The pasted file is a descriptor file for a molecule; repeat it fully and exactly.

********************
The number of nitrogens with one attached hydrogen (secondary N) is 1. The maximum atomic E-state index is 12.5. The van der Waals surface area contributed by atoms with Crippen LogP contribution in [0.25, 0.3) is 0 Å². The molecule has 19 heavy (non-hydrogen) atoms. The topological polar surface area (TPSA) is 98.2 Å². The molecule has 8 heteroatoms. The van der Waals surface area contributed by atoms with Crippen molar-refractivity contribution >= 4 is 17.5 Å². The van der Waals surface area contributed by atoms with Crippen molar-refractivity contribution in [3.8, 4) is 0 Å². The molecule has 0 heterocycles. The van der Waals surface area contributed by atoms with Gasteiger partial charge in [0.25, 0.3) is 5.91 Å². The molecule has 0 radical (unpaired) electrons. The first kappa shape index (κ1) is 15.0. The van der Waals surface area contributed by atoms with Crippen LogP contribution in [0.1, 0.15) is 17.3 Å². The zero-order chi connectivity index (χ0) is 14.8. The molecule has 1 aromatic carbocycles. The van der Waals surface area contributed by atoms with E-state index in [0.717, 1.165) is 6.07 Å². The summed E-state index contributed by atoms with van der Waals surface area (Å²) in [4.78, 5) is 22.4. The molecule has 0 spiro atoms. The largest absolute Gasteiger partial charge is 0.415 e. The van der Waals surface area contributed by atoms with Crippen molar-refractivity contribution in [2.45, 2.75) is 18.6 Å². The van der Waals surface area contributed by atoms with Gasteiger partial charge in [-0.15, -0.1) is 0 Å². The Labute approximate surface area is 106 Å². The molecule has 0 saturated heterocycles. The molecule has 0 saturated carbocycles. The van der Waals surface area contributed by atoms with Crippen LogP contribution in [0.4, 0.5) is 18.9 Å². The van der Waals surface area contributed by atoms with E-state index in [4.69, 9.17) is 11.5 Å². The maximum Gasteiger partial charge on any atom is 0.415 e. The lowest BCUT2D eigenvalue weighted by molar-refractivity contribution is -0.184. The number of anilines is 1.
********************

The number of nitrogens with one attached hydrogen (secondary N) is 1. The maximum atomic E-state index is 12.5. The van der Waals surface area contributed by atoms with Crippen LogP contribution in [0.25, 0.3) is 0 Å². The molecule has 19 heavy (non-hydrogen) atoms. The topological polar surface area (TPSA) is 98.2 Å². The molecule has 8 heteroatoms. The van der Waals surface area contributed by atoms with Crippen molar-refractivity contribution >= 4 is 17.5 Å². The van der Waals surface area contributed by atoms with Crippen molar-refractivity contribution in [3.8, 4) is 0 Å². The molecule has 0 heterocycles. The van der Waals surface area contributed by atoms with Gasteiger partial charge in [0.25, 0.3) is 5.91 Å². The molecule has 0 radical (unpaired) electrons. The first kappa shape index (κ1) is 15.0. The van der Waals surface area contributed by atoms with Crippen LogP contribution in [0.1, 0.15) is 17.3 Å². The zero-order chi connectivity index (χ0) is 14.8. The molecule has 1 aromatic carbocycles. The van der Waals surface area contributed by atoms with E-state index in [0.717, 1.165) is 6.07 Å². The summed E-state index contributed by atoms with van der Waals surface area (Å²) in [4.78, 5) is 22.4. The molecule has 0 spiro atoms. The largest absolute Gasteiger partial charge is 0.415 e. The van der Waals surface area contributed by atoms with Crippen molar-refractivity contribution in [2.45, 2.75) is 18.6 Å². The van der Waals surface area contributed by atoms with Gasteiger partial charge in [-0.15, -0.1) is 0 Å². The Labute approximate surface area is 106 Å². The molecule has 0 saturated heterocycles. The molecule has 0 saturated carbocycles. The van der Waals surface area contributed by atoms with Crippen LogP contribution in [0.4, 0.5) is 18.9 Å². The van der Waals surface area contributed by atoms with E-state index in [4.69, 9.17) is 11.5 Å². The maximum Gasteiger partial charge on any atom is 0.415 e. The lowest BCUT2D eigenvalue weighted by molar-refractivity contribution is -0.184. The number of anilines is 1.